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2014 Acura TSX Overview

The 2014 Acura TSX lives on the edge: too big to be a compact, too small to be a midsize, too affordable to be high-end luxury, too well-equipped and stylish to be simply a family mobile. So, what is the TSX? It's an entry-level luxury sedan that's reliable, comfortable and attractive and comes with a long list of standard features.

The TSX hasn't seen many changes since 2010, which was the second year of the vehicle's second generation, and the 2014 edition is a direct carryover from 2013, which was essentially the same as the 2012 version. Despite the lack of change, the TSX doesn't feel dated in terms of performance, styling or technology comfort features, but it does lack even the option for some of the newer safety technologies found in other Acuras, such as a blind-spot warning system or active cruise control.

Acura designates five trims for the TSX sedan—TSX (base), TSX Special Edition with automatic transmission (AT), TSX Special Edition with manual transmission (MT), TSX with Technology Package and TSX V6 with Technology Package—although this list could be trimmed to 4, since the only difference between the Special Edition AT and the Special Edition MT is, you guessed it, the transmission. And if you need more cargo space, there are two wagon trims: the TSX Sport Wagon and TSX Sport Wagon with Technology Package. These Sport Wagons offer the same amenities and interior quality as their sedan counterparts, nearly the same level of driving performance, and actually receive compliments for their sleek design, a rare feat among station wagons.

Six of the 7 trims are powered by a 2.4-liter inline 4-cylinder (I4) engine that produces 201 horsepower and 170 lb-ft of torque with the 5-speed automatic transmission and 172 lb-ft with the 6-speed manual transmission, which is available only in that Special Edition MT trim. The AT trims get 22 mpg city/31 highway, the MT trim gets 21/29, and the Sport Wagons come in at 22/30. The TSX V6 engine is a 3.5-liter that produces 280 hp and 254 lb-ft of torque and gets 19/28.

All TSX trims are front-wheel drive, which cuts into their ability to be as sporty as other luxury-brand sedans, especially their German counterparts. Still, the TSX is pleasant to drive. The I4 offers enough power for most, and the V6 is a nice option if you want a little more under the hood. The steering is responsive, the ride is comfortable, and the braking is reliable.

There's a clean and modern feel to the TSX cabin, the touch materials are high quality, the layout makes sense, and the seating is extremely comfortable, although the rear seat is best suited for 2 adults, not 3. The trunk measures an adequate 14 cubic feet, and the rear seats offer a 60/40 split for added room. The Sport Wagon provides 66.2 cubic feet of space with the rear seats folded flat. Part of the reason it has so much room is because the cargo floor is practically flat, but that's because there's no spare tire in the Sport Wagon trims, only a repair kit.

The tasteful interior design is complemented by a plethora of features that come standard with the base TSX trim, including heated front seats, dual-zone automatic climate control, leather upholstery, an 8-way power driver's seat, a 4-way power passenger seat, leather-wrapped steering wheel and shift knob, Bluetooth, cruise control, power moonroof, steering-wheel mounted controls (cruise, audio, phone, information display), two 12-volt power outlets, ambient lighting, an auto-dimming rear-view mirror, heated exterior mirrors, fog lights, HID headlights and a 360-watt, 7-speaker sound system with subwoofer, speed-sensitive volume, SiriusXM Satellite Radio, auxiliary input jack and USB interface with iPod integration.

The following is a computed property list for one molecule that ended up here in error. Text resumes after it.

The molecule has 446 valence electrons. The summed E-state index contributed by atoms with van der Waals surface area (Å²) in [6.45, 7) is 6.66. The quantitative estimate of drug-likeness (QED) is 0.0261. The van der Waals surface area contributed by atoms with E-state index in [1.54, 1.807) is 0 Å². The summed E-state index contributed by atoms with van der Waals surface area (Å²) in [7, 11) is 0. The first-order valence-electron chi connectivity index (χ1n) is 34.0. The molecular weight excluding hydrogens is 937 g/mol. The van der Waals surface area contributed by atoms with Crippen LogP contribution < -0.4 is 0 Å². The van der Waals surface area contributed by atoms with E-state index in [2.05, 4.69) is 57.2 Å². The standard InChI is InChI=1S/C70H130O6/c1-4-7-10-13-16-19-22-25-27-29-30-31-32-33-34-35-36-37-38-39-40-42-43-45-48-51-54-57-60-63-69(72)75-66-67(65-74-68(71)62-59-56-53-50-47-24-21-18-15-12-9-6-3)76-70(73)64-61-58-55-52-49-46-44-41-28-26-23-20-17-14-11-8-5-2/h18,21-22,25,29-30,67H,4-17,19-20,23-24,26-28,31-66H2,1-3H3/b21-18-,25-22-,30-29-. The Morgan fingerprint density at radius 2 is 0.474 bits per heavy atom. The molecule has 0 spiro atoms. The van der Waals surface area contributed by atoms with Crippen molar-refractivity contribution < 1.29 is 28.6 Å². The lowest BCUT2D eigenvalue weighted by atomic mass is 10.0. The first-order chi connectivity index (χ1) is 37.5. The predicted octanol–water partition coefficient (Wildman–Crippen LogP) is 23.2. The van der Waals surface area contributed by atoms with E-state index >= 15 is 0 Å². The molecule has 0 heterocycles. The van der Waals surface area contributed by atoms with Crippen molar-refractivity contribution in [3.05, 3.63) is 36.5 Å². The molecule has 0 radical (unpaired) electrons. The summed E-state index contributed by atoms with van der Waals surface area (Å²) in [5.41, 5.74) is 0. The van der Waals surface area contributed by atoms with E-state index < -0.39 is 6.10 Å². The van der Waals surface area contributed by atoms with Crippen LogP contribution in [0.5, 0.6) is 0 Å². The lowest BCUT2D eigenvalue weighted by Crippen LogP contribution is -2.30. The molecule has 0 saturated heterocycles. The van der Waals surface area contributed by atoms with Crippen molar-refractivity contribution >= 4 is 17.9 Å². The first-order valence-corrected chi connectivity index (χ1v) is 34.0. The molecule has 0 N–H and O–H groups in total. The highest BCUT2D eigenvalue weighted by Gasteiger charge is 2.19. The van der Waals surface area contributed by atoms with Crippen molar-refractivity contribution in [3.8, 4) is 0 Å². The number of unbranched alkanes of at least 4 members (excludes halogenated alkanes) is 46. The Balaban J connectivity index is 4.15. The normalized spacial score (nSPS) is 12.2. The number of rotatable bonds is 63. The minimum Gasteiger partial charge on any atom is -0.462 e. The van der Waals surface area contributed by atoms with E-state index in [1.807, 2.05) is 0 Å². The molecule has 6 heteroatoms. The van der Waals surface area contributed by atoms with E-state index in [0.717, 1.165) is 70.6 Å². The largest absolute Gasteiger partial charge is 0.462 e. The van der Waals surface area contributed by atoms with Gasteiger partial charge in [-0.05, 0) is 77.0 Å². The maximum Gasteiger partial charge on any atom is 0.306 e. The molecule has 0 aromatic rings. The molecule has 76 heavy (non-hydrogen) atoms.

The Special Edition trims get ebony suede seat and door panel inserts with red accents, red instrument illumination, aluminum sport pedals, ebony headliner, unique 17-inch alloy wheels and red stitching on the seats, steering wheel, shifter and armrest. The Technology Package trims (I4, V6 and Sport Wagon) add to the base features with a navigation system with voice recognition, Zagat restaurant reviews and ratings, real-time traffic and weather, and traffic rerouting; a premium Surround Sound audio system with hard-disk-drive media storage, 10 speakers and Song By Voice; GPS-linked and solar-sensing dual-zone automatic climate control; upgraded Bluetooth, rear-view camera and micro-finish trim on console and doors. The Sport Wagon with Technology also gets a power tailgate, and the V6 comes with 18-inch alloy wheels and Active Sound Control.

While it may not have all the latest in safety electronics, the TSX does come standard with a 6-airbag system, active head restraints, antilock brakes with electronic brake distribution and Brake Assist, tire pressure monitor and Vehicle Stability Assist, which constantly monitors speed, throttle, steering angle, G-force and yaw rate and can make automatic adjustments to the engine torque and antilock braking system. The 2014 TSX hasn't been crash-tested yet, but the identical 2013 model received top scores of Good from the Insurance Institute for Highway Safety for front, side-impact and rear crash tests and for roof strength.


After working at gas stations and car washes in high school, driving across the country more than a dozen times and even living on the road in a well-outfitted truck, Tim O'Sullivan finally started putting some of his automotive knowledge to work when he began writing for CarGurus in 2008. He's also an award-winning journalist and the Sports Editor at the Concord (NH) Monitor.

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